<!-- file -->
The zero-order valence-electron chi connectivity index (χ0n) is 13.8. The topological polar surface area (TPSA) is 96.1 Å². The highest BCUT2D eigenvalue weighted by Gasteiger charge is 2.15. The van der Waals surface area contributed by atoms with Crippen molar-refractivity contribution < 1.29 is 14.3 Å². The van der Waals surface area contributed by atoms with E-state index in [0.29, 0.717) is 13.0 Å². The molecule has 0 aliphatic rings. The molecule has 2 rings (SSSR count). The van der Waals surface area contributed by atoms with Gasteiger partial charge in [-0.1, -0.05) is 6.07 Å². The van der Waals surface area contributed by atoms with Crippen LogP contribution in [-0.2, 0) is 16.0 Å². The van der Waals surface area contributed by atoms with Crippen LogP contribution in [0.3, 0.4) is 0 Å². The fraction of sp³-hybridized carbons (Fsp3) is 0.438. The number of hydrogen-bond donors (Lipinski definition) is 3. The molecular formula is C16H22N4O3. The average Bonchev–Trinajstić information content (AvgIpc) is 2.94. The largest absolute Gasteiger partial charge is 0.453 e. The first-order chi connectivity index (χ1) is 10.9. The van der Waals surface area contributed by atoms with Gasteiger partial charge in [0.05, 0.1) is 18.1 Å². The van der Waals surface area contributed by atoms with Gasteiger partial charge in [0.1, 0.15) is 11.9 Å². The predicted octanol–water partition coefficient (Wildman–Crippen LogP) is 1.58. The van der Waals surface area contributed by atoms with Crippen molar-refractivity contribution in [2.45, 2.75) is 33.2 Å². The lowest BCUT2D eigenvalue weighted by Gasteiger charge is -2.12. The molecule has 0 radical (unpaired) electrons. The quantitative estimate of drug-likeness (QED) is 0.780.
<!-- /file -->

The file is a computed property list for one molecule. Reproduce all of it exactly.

The zero-order valence-electron chi connectivity index (χ0n) is 13.8. The topological polar surface area (TPSA) is 96.1 Å². The highest BCUT2D eigenvalue weighted by Gasteiger charge is 2.15. The van der Waals surface area contributed by atoms with Crippen molar-refractivity contribution < 1.29 is 14.3 Å². The van der Waals surface area contributed by atoms with E-state index in [0.29, 0.717) is 13.0 Å². The molecule has 0 aliphatic rings. The molecule has 2 rings (SSSR count). The van der Waals surface area contributed by atoms with Gasteiger partial charge in [-0.1, -0.05) is 6.07 Å². The van der Waals surface area contributed by atoms with Crippen LogP contribution in [-0.2, 0) is 16.0 Å². The van der Waals surface area contributed by atoms with Crippen LogP contribution in [0.3, 0.4) is 0 Å². The fraction of sp³-hybridized carbons (Fsp3) is 0.438. The number of hydrogen-bond donors (Lipinski definition) is 3. The molecular formula is C16H22N4O3. The average Bonchev–Trinajstić information content (AvgIpc) is 2.94. The largest absolute Gasteiger partial charge is 0.453 e. The first-order chi connectivity index (χ1) is 10.9. The van der Waals surface area contributed by atoms with Gasteiger partial charge in [0.05, 0.1) is 18.1 Å². The van der Waals surface area contributed by atoms with Gasteiger partial charge in [0.1, 0.15) is 11.9 Å². The predicted octanol–water partition coefficient (Wildman–Crippen LogP) is 1.58. The van der Waals surface area contributed by atoms with Crippen molar-refractivity contribution in [2.45, 2.75) is 33.2 Å². The lowest BCUT2D eigenvalue weighted by Gasteiger charge is -2.12. The molecule has 0 radical (unpaired) electrons. The quantitative estimate of drug-likeness (QED) is 0.780.